Directed by Shawn Welling.
Starring Isabella Blake-Thomas, Lee Majors, Ranger Welling, Justin Lebrun, Derek Russo, Martin Copping, Shawn Welling, Elizabeth Blake-Thomas, Preslee Bishop, David Namminga, Leticia Peres, and Michael Pickering.
Jean heads into the wilderness accompanied by her faithful dog Ranger to find her grandfather.
Jean sets itself in a beautiful, harsh landscape defined by arid sandstone deserts and snow-dappled forests. At its best, the film matches the stark prettiness of its surroundings. At other points, the film drowns its stronger elements (the locale and young protagonist) with unnecessary dialogue and voiceover.
The arresting opening scene, where Jean (played with sincerity and determination by Isabella Blake-Thomas) stares down a wolf with her dog Ranger at her side, plays out entirely dialogue-free and sets the table for a laconic film that develops characters through action and silence. Overall, Jean works best when it lives in silence and lets the audience appreciate the visuals and Jean’s relationship with her canine companion and her declining grandfather Albert (a suitably gravely Michael Pickering).
At a core level, the movie focuses on Jean’s quest to find Albert after he wanders off. We toggle between Albert and Jean’s perspective. In this way, the film operates as a coming-of-age tale and a story of coming to terms with encroaching death. It’s a clever formula that intermittently becomes muddied by several odd editing choices and a series of flashbacks to the grandfather’s youth where he and his pals chant “the strength of the wolf is the pack, the strength of the pack is the wolf” ad nauseam. While this Jungle Book-derived sentiment fits in thematically, the refrain wears thin.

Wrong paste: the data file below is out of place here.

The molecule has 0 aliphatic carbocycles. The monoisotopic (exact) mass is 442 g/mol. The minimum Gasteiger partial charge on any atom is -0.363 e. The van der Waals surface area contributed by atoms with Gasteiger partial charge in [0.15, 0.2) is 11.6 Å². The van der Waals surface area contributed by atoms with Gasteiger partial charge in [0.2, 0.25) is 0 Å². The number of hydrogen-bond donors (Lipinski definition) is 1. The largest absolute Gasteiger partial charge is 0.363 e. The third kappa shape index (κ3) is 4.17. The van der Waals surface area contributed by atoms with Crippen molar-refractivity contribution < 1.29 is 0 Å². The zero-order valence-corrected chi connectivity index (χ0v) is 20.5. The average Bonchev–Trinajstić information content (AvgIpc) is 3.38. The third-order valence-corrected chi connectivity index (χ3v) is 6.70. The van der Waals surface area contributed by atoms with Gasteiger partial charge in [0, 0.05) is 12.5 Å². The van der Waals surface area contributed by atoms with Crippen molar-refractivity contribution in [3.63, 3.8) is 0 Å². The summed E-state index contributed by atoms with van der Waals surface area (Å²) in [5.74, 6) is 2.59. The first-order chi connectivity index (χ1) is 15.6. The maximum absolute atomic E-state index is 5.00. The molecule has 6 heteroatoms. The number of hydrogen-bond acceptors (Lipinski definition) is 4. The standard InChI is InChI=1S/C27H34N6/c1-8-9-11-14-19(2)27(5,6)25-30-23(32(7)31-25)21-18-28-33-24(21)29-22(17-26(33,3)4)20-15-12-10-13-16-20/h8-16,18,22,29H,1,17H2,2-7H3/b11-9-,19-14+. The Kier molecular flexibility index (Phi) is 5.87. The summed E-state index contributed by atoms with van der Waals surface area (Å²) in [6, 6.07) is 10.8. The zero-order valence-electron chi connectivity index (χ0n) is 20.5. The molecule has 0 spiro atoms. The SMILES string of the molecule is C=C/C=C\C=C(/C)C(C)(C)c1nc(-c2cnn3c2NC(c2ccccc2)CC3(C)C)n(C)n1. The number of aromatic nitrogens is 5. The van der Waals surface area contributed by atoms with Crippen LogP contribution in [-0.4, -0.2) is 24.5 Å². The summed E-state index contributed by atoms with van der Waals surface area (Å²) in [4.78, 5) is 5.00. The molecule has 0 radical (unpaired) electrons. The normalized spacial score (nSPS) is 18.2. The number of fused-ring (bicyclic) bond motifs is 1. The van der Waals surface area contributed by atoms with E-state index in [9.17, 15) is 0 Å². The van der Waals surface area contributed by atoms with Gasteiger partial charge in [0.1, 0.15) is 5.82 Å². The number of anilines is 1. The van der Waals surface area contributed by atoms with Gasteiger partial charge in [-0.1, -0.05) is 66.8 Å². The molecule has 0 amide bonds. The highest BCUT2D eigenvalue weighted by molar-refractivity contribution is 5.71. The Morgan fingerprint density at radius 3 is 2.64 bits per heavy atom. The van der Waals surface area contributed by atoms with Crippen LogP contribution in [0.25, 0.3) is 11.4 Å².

The cinematography takes advantage of natural light to photograph the land. Copious drone shots soar over the characters, rendering them small juxtaposed with the terrain. It captures the allure of the wild coupled with the dangers therein. Said dangers include rattlesnakes, wolves and scorpions – all of which Jean runs into over the course of her adventure.
At home, prom looms on Jean’s horizon – Cinderella is name-checked multiple times. Having spent a good chunk of her formative years in relative isolation with her grandparents, Jean lacks friends her own age. This subplot, in which Jean crushes on a boy and makes friends with a former bully, feels like a hanger-on. Though, needed as setup for the film’s conclusion it comes off as the least compelling aspect of the plot.
Jean sports lovely vistas, a solid central narrative and a young lead who acquits herself well. But these merits are accompanied by occasionally rickety dialogue, spotty audio and subplots that dilute the power of the central story. In the end, Jean offers rugged, moving delights, which co-mingle with the above-mentioned caveats.
Flickering Myth Rating – Film: ★ ★ ★ / Movie: ★ ★ ★